Nation by Terry Pratchett
Recommended by Danielle Clayton
Youth Services Librarian, Santee Branch
In this smart and very funny book Terry Pratchett brings to life Mau, a boy whose entire nation has been killed by a tsunami, and Daphne, the only survivor of the Sweet Judy, which washed ashore on Mau’s island. As the only two survivors on the island, Mau and Daphne are not yet ready to take on the responsibility of building a new Nation, but that is what they must do when other survivors begin to find the island. Mau is not yet a man although neither is he a boy, but now he is the leader of this new Nation. Daphne is almost an English lady, whose life skills include how to look down on foreigners and to always “Maintain Standards.” In order to thrive in their new lives and to survive cannibals, murderous mutineers, and shark attacks, Mau and Daphne must forget what they thought they knew and accept that the world is much different than anyone yet knows. I highly recommend this Printz Honor book to teens and adults. I also recommend the audio version of this book, narrated by Stephen Briggs. Briggs’ narration style perfectly pairs with Pratchett’s dry wit and intelligent prose.
Lies, Knives and Girls in Red Dresses by Ron Koertge
Recommended by Hae Jung Kwon
Library Technician, La Mesa Branch
Winner of Publishers Weekly Best Book of 2012 and Kansas City Star’s Top Books of 2012, Lies, Knives and Girls in Red Dresses is a wonderfully chilling knock outside the door. It is a free verse treatment of classic and obscure fairytales for the modern retelling, hand in hand with visually sharp and deeply lined woodcut art illustrations by Transylvania-born Andrea Deszo, who currently serves as art professor at Amherst College. Twenty three archetypes or tales reappear in an imagined space with varied voices and points of view, which opens up the conversation and inner landscape for the life-long reader.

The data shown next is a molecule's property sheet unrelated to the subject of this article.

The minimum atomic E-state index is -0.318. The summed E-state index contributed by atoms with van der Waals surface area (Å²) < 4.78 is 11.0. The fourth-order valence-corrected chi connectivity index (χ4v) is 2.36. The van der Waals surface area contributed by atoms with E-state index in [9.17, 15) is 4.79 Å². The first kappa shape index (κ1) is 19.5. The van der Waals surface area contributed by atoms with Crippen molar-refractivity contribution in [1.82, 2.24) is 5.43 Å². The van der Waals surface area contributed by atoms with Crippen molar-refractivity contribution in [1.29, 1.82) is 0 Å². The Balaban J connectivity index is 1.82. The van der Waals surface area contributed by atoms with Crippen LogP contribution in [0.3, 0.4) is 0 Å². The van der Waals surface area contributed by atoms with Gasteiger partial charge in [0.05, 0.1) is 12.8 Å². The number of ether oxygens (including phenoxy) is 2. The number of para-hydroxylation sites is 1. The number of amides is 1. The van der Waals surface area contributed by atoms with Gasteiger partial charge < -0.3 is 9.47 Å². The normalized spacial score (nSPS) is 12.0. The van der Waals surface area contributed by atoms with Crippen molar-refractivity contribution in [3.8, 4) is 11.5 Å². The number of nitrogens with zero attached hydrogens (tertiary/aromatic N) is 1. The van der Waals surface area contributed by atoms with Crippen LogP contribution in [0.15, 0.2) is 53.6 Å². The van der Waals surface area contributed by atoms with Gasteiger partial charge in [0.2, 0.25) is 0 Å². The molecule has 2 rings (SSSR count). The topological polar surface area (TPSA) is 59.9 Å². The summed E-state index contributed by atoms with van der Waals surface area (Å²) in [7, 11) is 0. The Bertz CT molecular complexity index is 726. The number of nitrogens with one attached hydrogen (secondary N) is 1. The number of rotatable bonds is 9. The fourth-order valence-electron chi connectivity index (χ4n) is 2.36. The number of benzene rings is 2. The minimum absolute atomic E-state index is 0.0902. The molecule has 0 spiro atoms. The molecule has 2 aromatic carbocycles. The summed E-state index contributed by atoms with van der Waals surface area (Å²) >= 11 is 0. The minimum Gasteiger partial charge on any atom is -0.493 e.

The truth Koertge carries through all the voices and personas led me to read these fairytales as archetypes from the collected unconscious. These stories allow the reader to be predator and prey, light and darkness, lost and omniscient against a classic backdrop. I leave you with a quote from the book’s illustrator, Dezso, who shared: “We didn’t have access to contemporary publications (in Communist Romania), so we read the classics. We lived in books. Traveled through them.”
Love in the Time of Cholera by Gabriel García Márquez
Recommended by Ellie Slade
Branch Manager, Ramona Branch
García Márquez crafted this lush tale of magical reality, unrequited love and youthful folly from the byways of coastal Colombia circa 1880-1930. Straddling a half a century, the plot pivots around a love triangle and its entanglements between three vibrant characters. Six hundred and sixty-two clandestine affairs later, the rejected poet, Florentino, is finally reunited with his first love after waiting fifty years, nine months and four days for her husband to die. Against the steamy background of the Caribbean environs, Márquez conjures up a swirling concoction of characters drawn from aristocrats, beggars, plantation workers, prostitutes and philanders. This novel written by the late Pulitzer Prize-winning author promises to invigorate readers’ imagination in celebration of the written word.